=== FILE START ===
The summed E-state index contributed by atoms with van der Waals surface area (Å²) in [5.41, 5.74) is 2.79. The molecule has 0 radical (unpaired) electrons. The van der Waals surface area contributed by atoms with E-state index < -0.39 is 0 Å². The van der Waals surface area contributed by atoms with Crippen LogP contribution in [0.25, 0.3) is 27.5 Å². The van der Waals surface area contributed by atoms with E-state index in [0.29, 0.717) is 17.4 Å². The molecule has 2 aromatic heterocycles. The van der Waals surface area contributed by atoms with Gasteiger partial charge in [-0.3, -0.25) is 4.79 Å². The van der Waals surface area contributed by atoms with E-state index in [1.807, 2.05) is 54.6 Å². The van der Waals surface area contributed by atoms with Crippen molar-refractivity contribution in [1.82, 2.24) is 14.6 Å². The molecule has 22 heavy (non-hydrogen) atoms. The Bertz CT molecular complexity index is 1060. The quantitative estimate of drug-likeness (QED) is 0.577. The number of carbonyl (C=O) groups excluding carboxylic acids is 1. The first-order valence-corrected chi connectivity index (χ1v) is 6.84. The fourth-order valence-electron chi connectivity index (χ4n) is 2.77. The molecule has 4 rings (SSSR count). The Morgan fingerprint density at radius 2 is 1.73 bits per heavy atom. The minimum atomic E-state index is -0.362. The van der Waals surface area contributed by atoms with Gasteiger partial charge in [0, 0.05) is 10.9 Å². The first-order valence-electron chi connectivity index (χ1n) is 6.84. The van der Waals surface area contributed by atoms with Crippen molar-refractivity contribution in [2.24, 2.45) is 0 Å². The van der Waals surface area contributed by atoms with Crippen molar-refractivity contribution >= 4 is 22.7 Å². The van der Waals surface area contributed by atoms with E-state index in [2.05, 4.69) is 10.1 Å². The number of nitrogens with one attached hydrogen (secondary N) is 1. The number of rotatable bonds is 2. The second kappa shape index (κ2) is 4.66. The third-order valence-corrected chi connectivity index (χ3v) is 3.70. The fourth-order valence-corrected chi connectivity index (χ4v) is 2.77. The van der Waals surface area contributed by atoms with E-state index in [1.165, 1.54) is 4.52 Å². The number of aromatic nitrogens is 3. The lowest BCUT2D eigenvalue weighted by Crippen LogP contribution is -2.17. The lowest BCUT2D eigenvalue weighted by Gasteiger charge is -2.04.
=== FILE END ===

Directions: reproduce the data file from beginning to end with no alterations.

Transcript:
The summed E-state index contributed by atoms with van der Waals surface area (Å²) in [5.41, 5.74) is 2.79. The molecule has 0 radical (unpaired) electrons. The van der Waals surface area contributed by atoms with E-state index < -0.39 is 0 Å². The van der Waals surface area contributed by atoms with Crippen LogP contribution in [0.25, 0.3) is 27.5 Å². The van der Waals surface area contributed by atoms with E-state index in [0.29, 0.717) is 17.4 Å². The molecule has 2 aromatic heterocycles. The van der Waals surface area contributed by atoms with Gasteiger partial charge in [-0.3, -0.25) is 4.79 Å². The van der Waals surface area contributed by atoms with E-state index in [1.807, 2.05) is 54.6 Å². The van der Waals surface area contributed by atoms with Crippen molar-refractivity contribution in [1.82, 2.24) is 14.6 Å². The molecule has 22 heavy (non-hydrogen) atoms. The Bertz CT molecular complexity index is 1060. The quantitative estimate of drug-likeness (QED) is 0.577. The number of carbonyl (C=O) groups excluding carboxylic acids is 1. The first-order valence-corrected chi connectivity index (χ1v) is 6.84. The fourth-order valence-electron chi connectivity index (χ4n) is 2.77. The molecule has 4 rings (SSSR count). The Morgan fingerprint density at radius 2 is 1.73 bits per heavy atom. The minimum atomic E-state index is -0.362. The van der Waals surface area contributed by atoms with Gasteiger partial charge in [0, 0.05) is 10.9 Å². The first-order valence-electron chi connectivity index (χ1n) is 6.84. The van der Waals surface area contributed by atoms with Crippen molar-refractivity contribution in [2.24, 2.45) is 0 Å². The van der Waals surface area contributed by atoms with Crippen molar-refractivity contribution >= 4 is 22.7 Å². The van der Waals surface area contributed by atoms with E-state index in [2.05, 4.69) is 10.1 Å². The number of nitrogens with one attached hydrogen (secondary N) is 1. The number of rotatable bonds is 2. The second kappa shape index (κ2) is 4.66. The third-order valence-corrected chi connectivity index (χ3v) is 3.70. The fourth-order valence-corrected chi connectivity index (χ4v) is 2.77. The van der Waals surface area contributed by atoms with E-state index in [1.165, 1.54) is 4.52 Å². The number of aromatic nitrogens is 3. The lowest BCUT2D eigenvalue weighted by Crippen LogP contribution is -2.17. The lowest BCUT2D eigenvalue weighted by Gasteiger charge is -2.04.